As India is a developing country, capital has been one of the scarce resources that are usually required for economic development. The flow of FDI in India from across the world will help in acquiring the funds at cheaper cost, better technology, employment generation, and upgraded technology transfer, scope for more trade, linkages and spillovers to domestic firms. The following arguments are advanced in favour of foreign capital
Sustaining a high level of investment
Exploitation of natural resources
Understanding the initial risk
Development of basic economic infrastructure
Improvement in the balance of payments position
Increase in competition
Impact on Employment
FOREIGN DIRECT …show more content…
British capital came to India during the colonial era of Britain in India. Before independence India derived laissez faire from the British government and major amount of FDI came from the British companies. British companies setup their units in mining sector and in those sectors that suits their own economic and business interest. After Second World War, Japanese companies entered Indian market and enhanced their trade with India, yet U.K. remained the most dominant investor in India. Capital penetration in India started with the establishment of Portuguese factory in the year 1500 at Calicut. The British East India Company was then founded in 1599, followed by Dutch East India Company in 1602 and French companies in 1614. Foreign enterprises found it convenient to export products to India. Local entrepreneurs, set-up industrial units without foreign collaborators and obtained the services of foreign consultants (Tata Iron and Steel …show more content…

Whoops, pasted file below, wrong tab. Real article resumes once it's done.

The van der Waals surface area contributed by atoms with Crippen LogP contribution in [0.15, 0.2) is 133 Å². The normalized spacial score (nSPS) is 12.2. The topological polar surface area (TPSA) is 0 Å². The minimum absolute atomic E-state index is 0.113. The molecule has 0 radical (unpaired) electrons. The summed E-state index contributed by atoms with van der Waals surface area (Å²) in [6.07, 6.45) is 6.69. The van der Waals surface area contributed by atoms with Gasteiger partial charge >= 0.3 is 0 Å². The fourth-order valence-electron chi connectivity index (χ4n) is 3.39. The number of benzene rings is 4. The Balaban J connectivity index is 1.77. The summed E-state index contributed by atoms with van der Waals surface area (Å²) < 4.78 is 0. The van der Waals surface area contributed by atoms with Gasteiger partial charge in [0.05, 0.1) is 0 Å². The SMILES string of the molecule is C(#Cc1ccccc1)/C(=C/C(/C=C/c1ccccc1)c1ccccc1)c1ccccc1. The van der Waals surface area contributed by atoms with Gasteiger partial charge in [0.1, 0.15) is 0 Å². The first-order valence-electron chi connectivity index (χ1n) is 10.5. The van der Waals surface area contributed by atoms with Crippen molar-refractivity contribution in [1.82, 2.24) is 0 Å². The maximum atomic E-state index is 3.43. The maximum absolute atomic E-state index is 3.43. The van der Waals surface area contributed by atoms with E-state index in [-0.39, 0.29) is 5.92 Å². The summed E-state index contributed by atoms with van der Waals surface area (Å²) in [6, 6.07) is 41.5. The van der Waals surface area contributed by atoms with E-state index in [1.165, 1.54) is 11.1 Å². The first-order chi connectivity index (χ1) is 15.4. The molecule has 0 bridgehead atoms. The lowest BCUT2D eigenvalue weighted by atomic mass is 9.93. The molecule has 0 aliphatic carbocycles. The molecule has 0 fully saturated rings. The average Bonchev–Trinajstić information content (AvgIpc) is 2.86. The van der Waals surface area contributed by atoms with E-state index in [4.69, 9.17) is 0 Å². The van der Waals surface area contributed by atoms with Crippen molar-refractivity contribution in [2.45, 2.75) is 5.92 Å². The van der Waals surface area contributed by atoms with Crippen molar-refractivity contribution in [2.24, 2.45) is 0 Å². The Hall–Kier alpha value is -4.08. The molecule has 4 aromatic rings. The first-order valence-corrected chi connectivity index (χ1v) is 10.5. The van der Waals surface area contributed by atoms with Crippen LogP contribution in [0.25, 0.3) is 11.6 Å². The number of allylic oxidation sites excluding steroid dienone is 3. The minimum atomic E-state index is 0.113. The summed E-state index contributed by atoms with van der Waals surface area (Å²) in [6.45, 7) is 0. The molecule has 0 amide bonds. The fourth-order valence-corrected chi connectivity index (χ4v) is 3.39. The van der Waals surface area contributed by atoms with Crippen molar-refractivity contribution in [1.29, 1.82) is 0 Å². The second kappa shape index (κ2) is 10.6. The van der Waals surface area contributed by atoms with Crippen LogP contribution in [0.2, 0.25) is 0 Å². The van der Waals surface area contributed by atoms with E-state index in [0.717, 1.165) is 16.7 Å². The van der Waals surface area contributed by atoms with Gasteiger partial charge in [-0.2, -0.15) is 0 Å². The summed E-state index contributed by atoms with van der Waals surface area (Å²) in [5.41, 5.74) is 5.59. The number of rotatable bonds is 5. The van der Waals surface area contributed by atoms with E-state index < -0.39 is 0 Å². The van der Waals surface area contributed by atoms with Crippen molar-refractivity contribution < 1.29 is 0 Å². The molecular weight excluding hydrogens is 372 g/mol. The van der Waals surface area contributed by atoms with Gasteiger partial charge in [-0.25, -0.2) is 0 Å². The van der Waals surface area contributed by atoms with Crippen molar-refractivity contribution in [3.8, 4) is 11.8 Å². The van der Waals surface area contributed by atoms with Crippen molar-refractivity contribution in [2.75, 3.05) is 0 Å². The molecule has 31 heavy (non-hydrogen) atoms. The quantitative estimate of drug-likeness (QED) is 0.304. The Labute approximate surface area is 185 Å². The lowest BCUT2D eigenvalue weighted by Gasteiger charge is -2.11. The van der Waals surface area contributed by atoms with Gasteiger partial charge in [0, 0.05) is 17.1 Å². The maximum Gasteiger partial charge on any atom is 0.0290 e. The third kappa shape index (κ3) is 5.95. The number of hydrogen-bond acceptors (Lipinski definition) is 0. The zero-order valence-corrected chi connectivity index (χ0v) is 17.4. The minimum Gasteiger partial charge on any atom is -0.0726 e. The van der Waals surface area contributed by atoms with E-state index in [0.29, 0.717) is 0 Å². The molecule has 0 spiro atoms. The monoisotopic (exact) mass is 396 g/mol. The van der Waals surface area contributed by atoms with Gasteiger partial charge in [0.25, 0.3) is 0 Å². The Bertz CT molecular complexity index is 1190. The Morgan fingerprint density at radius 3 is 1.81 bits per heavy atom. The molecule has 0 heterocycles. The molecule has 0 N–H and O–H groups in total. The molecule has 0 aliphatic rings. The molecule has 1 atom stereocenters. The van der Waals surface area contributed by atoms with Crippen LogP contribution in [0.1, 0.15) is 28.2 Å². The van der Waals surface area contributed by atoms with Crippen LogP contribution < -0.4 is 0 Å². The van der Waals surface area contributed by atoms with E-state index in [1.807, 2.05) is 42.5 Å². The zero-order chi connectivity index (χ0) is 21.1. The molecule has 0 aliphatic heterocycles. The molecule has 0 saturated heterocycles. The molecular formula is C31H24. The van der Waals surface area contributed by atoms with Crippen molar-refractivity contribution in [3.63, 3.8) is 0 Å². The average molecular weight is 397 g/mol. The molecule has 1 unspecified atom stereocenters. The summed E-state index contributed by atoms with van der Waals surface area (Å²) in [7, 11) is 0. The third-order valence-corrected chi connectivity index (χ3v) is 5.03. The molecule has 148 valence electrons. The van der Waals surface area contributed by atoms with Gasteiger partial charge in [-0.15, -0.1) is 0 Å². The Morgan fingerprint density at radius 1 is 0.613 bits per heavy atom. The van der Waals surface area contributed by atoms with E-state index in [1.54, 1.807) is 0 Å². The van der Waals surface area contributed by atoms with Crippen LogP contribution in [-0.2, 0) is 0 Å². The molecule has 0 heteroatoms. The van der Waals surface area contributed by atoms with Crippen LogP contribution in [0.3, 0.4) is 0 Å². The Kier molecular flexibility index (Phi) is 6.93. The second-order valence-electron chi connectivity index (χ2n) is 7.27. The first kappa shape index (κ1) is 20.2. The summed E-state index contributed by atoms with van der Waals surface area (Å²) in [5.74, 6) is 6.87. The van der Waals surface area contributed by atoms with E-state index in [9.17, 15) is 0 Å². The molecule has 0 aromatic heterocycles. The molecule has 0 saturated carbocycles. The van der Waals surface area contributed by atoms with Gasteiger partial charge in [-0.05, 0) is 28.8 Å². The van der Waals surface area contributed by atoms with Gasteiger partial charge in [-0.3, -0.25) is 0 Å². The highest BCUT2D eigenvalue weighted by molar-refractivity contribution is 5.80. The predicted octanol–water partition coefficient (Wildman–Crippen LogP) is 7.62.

Phase 1- From independence to the emergence of crisis in the late sixties (1948-1966)
After Independence issues relating to foreign capital, operations of MNCs gained attention of the policy makers.
During the advent of independence First policy document- industrial policy resolution of 1948 recognizing the participation of foreign capital and enterprise, as regards industrial techniques and knowledge was formulated. Major interest in ownership and effective control were normally in Indian hands.
In the mid-1950’s industrialization got underway. Foreign capital ventured into India primarily with technical collaboration.
The foreign exchange crisis of 1958 marked a change in foreign collaboration in India. Foreign enterprise began to take equity participation in lieu of royalties and fees.
After 1958, Indian entrepreneurs were given provisional license to secure part or all of the foreign exchange by way of foreign investment.
1963-64 the government of India decided to give letters of intent to foreign companies to proceed with their capital projects.
The Finance Act, 1965 made provision for certain additional tax